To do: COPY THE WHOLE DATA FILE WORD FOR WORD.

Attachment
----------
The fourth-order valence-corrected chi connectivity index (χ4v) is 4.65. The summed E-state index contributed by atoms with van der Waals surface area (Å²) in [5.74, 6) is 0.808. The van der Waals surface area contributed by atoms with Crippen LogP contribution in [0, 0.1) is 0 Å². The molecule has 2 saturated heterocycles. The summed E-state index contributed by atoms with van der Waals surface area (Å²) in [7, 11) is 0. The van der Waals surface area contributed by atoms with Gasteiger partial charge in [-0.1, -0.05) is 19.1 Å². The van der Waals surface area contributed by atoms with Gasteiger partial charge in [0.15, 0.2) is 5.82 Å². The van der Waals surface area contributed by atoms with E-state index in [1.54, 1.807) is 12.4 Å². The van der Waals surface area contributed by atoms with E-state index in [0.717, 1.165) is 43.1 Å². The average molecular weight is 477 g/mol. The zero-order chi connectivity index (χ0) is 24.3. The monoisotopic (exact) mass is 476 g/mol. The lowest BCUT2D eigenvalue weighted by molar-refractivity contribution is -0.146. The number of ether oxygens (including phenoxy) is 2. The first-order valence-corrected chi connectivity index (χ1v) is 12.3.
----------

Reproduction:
The fourth-order valence-corrected chi connectivity index (χ4v) is 4.65. The summed E-state index contributed by atoms with van der Waals surface area (Å²) in [5.74, 6) is 0.808. The van der Waals surface area contributed by atoms with Crippen LogP contribution in [0, 0.1) is 0 Å². The molecule has 2 saturated heterocycles. The summed E-state index contributed by atoms with van der Waals surface area (Å²) in [7, 11) is 0. The van der Waals surface area contributed by atoms with Gasteiger partial charge in [-0.1, -0.05) is 19.1 Å². The van der Waals surface area contributed by atoms with Gasteiger partial charge in [0.15, 0.2) is 5.82 Å². The van der Waals surface area contributed by atoms with E-state index in [1.54, 1.807) is 12.4 Å². The van der Waals surface area contributed by atoms with E-state index in [0.717, 1.165) is 43.1 Å². The average molecular weight is 477 g/mol. The zero-order chi connectivity index (χ0) is 24.3. The monoisotopic (exact) mass is 476 g/mol. The lowest BCUT2D eigenvalue weighted by molar-refractivity contribution is -0.146. The number of ether oxygens (including phenoxy) is 2. The first-order valence-corrected chi connectivity index (χ1v) is 12.3.